• During conflict, women are often subject to movement restrictions that limit their human rights. COVID-19 is likely to be used to justify more. Restrictions on women’s prohibits women from moving in public spaces unless accompanied by a male relative. Female activists are also at increased risk of attack for engaging in activities deemed ‘inappropriate’ for women. There are concerns that authoritarian governments will extend restrictions longer than the COVID-19 response requires in order to limit civil society, activist and opposition activity.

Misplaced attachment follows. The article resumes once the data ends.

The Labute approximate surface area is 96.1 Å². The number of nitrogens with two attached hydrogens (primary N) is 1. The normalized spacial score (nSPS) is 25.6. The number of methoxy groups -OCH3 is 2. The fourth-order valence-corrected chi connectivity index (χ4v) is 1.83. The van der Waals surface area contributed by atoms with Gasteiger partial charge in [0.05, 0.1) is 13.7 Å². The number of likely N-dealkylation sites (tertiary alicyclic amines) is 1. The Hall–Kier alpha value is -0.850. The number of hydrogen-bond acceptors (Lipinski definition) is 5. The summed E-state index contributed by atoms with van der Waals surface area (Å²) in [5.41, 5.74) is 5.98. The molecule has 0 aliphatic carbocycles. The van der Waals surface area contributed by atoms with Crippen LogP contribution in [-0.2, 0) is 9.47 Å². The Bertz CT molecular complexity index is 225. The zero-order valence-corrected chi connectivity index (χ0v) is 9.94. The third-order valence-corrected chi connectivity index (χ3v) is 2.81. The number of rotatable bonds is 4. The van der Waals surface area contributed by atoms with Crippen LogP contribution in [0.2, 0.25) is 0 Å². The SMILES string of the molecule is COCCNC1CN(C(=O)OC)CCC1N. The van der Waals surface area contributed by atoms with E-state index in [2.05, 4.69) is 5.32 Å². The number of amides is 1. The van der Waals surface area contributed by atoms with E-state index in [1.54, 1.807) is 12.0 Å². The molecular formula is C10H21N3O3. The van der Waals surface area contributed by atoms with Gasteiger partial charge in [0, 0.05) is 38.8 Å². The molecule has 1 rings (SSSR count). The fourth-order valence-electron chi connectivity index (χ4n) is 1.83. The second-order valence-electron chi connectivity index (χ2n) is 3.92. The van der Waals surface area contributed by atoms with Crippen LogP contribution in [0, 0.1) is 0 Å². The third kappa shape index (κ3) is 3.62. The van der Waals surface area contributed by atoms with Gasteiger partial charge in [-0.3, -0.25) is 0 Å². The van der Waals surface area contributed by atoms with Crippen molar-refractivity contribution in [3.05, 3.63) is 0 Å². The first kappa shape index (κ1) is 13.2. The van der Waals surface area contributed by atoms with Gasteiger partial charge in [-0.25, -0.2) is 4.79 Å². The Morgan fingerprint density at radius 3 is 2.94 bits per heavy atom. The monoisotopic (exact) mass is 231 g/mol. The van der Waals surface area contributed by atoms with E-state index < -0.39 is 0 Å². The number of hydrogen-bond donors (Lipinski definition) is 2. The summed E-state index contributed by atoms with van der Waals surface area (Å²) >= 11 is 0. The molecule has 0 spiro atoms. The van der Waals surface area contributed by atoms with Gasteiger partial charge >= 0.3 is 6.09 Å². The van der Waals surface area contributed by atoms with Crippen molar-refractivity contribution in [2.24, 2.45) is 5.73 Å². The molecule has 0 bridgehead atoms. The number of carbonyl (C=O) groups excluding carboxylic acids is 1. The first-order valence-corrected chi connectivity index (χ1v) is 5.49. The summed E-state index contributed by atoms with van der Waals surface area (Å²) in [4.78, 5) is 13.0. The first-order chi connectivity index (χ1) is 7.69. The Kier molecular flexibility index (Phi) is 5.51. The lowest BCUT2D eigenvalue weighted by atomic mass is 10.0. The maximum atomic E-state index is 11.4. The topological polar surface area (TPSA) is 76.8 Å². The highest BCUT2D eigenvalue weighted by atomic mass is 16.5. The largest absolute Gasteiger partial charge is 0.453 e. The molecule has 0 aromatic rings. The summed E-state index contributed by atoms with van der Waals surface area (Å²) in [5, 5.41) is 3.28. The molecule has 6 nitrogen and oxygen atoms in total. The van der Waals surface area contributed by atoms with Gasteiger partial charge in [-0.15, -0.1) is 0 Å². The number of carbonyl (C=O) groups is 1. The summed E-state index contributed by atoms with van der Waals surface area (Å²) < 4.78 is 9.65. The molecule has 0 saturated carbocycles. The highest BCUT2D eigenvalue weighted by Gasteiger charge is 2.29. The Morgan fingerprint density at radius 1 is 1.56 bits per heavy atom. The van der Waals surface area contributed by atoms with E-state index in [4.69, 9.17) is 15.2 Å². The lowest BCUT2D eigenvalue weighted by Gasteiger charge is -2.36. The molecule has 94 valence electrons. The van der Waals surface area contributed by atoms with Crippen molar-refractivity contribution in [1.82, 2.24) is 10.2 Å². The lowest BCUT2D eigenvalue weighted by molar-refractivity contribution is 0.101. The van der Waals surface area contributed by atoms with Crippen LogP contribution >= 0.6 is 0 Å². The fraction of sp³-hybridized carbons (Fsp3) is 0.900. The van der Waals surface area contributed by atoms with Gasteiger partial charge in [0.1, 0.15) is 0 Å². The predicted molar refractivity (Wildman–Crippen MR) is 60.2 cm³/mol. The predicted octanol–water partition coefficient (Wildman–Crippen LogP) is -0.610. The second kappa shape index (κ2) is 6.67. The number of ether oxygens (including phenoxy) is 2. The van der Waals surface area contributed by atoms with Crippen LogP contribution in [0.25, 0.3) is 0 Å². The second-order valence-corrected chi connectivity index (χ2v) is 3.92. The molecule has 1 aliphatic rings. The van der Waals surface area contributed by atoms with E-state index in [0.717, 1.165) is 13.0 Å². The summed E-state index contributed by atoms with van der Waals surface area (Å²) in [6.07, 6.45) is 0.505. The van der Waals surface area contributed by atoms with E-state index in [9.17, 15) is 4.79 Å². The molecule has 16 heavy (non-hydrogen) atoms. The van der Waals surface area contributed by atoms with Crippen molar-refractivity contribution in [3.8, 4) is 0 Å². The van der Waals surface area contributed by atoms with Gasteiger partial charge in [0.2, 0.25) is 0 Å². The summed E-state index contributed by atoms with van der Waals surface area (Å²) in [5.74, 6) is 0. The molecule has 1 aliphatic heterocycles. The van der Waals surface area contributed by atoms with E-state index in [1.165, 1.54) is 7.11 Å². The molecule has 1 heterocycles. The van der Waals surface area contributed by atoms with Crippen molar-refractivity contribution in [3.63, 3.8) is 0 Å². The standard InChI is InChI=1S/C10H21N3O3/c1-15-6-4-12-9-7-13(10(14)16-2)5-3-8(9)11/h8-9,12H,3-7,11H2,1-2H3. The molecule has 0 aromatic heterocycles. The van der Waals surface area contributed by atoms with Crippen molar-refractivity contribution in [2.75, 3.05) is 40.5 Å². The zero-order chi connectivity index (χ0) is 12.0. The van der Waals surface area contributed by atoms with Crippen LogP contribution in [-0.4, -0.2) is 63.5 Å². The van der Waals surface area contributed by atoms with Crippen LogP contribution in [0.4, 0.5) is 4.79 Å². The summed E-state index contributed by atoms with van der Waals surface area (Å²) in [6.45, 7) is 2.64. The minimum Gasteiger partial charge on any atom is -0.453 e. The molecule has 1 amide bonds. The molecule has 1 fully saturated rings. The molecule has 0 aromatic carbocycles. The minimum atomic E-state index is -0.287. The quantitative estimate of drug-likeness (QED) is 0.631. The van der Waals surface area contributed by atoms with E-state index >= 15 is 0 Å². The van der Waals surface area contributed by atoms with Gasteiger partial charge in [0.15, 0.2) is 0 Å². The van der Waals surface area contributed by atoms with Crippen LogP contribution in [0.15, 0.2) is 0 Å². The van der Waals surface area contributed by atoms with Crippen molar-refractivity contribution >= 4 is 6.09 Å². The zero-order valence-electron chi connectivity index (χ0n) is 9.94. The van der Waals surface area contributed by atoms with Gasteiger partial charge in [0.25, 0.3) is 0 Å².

SDDirect’s work with women across conflict zones consistently highlights their astonishing resilience in the face of adversity. Grassroots women’s networks exist across countries inconflict, mobilizing around gender equality and peacebuilding issues and contributing to humanitarian responses. The importance of local humanitarian actors is recognized by international commitments to put more funding into their hands. The withdrawal of international humanitarian actors due to COVID-19 makes it even more crucial that local actors receive this support. Women across conflict zones continue to advocate for peace and women’s rights as well as acting to prevent COVID-19 and provide care in their communities. Women’s organisations in Bosnia and Herzegovina are sewing face masks for hospital workers, while those in the DRC are producing soap. Women’s organisations are encouraging women in Rwanda to get personal sim cards so they can coordinate, receive advice from international partners and pass up-to-date health information to other women. In Afghanistan, where women are often unable to access personal technology, women rely on existing women’s networks to pass on life-saving information through other means. In the face of overstretched resources, it is essential that these women are supported so that they can continue this work.